Nov 07, 2022

Zeitenwende or Standstill in EU Crisis Management Operations?

Everyone is talking about Europe's defense. With good reason. But the EU also needs a renewal of its international military and civilian operations.

British Major General Charles Richard Stickland gives the EU flag to the Spanish Vice Admiral Antonio Martorell during the ceremony of transfer of authority of the leadership of European Union Atalanta Operation which is in charge of counter-piracy in the Indian Ocean, at the naval airbase in Rota, near Cadiz, southern Spain March 29, 2019.

In 2023, external European crisis management will mark a special anniversary: It will be 20 years since the European Union first deployed international missions, both civilian and military, to Bosnia-Herzegovina, Macedonia, and the Democratic Republic of Congo under what was then called the European Security and Defense Policy (ESDP).

It was a different time when, shortly after the Al-Qaida September 11 attacks and the subsequent fall of the Taliban regime in Afghanistan, Europeans set out to define their own international crisis policy, build structures for it, and gain their first practical experience. Since then, 37 crisis management missions have been implemented in the EU’s Common Security and Defense Policy (CSDP), renamed after the Lisbon Treaty came into force in 2009. Currently, the EU is conducting 18 missions, comprised of 11 civilian missions and seven military operations.

A New Focus on Visibility?

These numbers are impressive at first glance. However, European missions have changed a lot over the last decade. In the beginning, EU missions spoke of the ambitious European Security Strategy (ESS), presented in 2003. The EU wanted to engage, to make a difference—and it did so primarily with the goal of supporting United Nations’ activities and missions.

During the first five years, the EU implemented almost the full range of military and civilian missions envisioned within the ESDP/CSDP framework. The missions not only enjoyed strong political support from member states, but also benefited from their willingness to provide significant numbers of personnel and resources. Whether it was 3,700 soldiers in Chad and the Central African Republic, 1,800 in the Democratic Republic of Congo, 700 police officers in Bosnia-Herzegovina, 3,200 personnel in the Rule of Law Mission in Kosovo, or 200 monitors each in Aceh and Georgia—the EU and its member state were ambitious and deployed the instrument globally.

This changed with EU enlargement and the Lisbon Treaty. Simply put, the new member states from Eastern Europe had different interests and threat perceptions. This circumstance became a key weakness for the continued implementation of CSDP missions, both in agreeing on a mission and in providing personnel. In addition, even the large member states, which had been very engaged in the early days of CSDP, now had no great appetite for personnel- and cost-intensive missions. With the exception of the maritime Operation Sophia (involving around 1,400 military personnel), the military operation in the Central African Republic (around 750), and the military training mission in Mali (around 600), the personnel strength of new EU missions and operations since 2010 has generally been between 20 and 100.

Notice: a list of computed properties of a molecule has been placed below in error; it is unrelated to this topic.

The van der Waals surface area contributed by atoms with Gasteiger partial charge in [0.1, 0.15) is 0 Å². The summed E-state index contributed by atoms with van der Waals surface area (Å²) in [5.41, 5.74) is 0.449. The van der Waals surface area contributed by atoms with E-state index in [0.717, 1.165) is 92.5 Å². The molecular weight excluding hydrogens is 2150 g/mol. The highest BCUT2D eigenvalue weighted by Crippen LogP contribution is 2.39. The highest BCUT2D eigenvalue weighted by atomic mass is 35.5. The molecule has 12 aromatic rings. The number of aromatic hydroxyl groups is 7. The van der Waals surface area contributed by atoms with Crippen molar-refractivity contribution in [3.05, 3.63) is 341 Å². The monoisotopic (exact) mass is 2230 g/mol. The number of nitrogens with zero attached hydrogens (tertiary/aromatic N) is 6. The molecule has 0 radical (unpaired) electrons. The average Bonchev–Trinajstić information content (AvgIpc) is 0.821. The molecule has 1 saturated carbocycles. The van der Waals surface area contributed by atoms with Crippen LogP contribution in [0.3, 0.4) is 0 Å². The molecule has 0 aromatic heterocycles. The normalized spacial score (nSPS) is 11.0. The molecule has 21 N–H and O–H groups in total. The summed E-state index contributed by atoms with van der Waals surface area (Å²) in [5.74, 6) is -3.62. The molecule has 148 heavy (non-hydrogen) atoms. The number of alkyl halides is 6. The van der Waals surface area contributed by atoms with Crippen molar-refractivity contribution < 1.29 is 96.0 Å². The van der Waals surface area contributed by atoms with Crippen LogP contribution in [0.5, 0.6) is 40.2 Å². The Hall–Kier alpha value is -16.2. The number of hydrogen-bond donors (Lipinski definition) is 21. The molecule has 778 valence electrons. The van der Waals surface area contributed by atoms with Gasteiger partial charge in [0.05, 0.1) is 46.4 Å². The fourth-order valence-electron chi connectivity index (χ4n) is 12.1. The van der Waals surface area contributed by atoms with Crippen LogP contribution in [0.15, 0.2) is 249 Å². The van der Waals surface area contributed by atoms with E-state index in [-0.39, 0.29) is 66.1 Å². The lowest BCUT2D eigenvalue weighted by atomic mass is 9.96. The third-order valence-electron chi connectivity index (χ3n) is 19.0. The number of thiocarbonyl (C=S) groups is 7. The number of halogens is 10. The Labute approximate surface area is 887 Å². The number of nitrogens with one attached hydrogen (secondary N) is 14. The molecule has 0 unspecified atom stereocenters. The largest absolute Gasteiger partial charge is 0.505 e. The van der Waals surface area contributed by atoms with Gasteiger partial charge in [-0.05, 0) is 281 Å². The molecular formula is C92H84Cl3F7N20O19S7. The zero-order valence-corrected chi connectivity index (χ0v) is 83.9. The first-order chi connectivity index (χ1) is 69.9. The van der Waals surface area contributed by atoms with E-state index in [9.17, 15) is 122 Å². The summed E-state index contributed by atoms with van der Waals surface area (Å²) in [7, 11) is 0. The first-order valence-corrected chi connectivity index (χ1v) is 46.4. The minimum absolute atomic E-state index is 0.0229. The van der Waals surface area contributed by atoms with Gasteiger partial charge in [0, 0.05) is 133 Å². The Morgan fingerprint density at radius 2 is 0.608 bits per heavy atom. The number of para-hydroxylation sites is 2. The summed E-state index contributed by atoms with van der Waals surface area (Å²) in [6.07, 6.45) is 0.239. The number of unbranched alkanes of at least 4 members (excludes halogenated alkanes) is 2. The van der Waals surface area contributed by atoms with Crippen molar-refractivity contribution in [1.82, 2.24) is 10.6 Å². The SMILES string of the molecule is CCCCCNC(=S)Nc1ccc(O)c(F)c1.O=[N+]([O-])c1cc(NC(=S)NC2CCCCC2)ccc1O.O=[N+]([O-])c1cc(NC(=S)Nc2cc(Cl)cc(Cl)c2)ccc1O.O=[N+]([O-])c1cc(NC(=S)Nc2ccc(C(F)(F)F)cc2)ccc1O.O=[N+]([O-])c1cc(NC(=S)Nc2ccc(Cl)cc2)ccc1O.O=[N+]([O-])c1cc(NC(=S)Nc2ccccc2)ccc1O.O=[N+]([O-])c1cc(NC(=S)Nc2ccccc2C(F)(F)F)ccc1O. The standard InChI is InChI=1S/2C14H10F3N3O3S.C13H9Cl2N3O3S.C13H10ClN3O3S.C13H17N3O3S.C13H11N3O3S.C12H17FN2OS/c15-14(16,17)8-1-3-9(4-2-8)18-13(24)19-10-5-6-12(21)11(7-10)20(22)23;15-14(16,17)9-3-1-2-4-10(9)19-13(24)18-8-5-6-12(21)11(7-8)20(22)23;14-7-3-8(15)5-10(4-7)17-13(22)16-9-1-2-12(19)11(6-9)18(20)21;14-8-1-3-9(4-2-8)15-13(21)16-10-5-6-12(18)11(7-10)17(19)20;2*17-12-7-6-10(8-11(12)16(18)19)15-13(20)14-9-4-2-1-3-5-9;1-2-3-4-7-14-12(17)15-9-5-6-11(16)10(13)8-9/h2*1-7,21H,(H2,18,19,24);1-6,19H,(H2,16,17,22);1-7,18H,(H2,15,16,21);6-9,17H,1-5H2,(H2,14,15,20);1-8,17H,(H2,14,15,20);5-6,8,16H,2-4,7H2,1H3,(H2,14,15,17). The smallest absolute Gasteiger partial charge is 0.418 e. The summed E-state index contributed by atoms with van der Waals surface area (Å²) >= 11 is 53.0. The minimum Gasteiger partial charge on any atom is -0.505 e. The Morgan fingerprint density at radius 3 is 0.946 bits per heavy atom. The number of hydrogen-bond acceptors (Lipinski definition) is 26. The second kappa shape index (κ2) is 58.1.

Almost all post-Lisbon Treaty missions focus on training and capacity building of security services (the police and the military) or advising ministries and other government institutions in the host country. Short-term stabilization now plays only a secondary role. Where, as in the case of the war in the Central African Republic, the EU wanted to send a stabilization mission, it almost failed due to the unwillingness of member states to send larger military contingents. In the case of the ultimately small EUFOR CAR, instead of one force generation conference, it took six such meetings, with the final size only achieved through a substantial contribution from non-EU member Georgia.

With the alternative focus on training, today’s CSDP looks like a collection of different, more long-term European projects rather than rapid responses to crises and conflicts. The deployment of missions is also no longer primarily complementary to UN peace operations, but rather a dedicated, stand-alone EU contribution. Prioritizing this visibility (“waving the EU flag”) instead of a needs-orientated approach, focused on the problems on the ground, has greatly increased.

A Shift in the Narrative

In addition, since 2014-15, there has been a shift with regard to political objective and narrative of these missions, which was further reinforced by the launch of the 2016 EU Global Strategy. Clearly shaped by the refugee and migration movements in 2014 and 2015, terrorist attacks within Europe, the Brexit referendum, and Russia’s annexation of Ukraine’s Crimea, the Global Strategy refocused European foreign and security policy. Unlike the strongly norm- and value-oriented 2003 ESS, it focused on the interests and the protection of the EU. Tellingly, the first of its five priorities was now stated as “the protection of the Union, its citizens, and its territory.”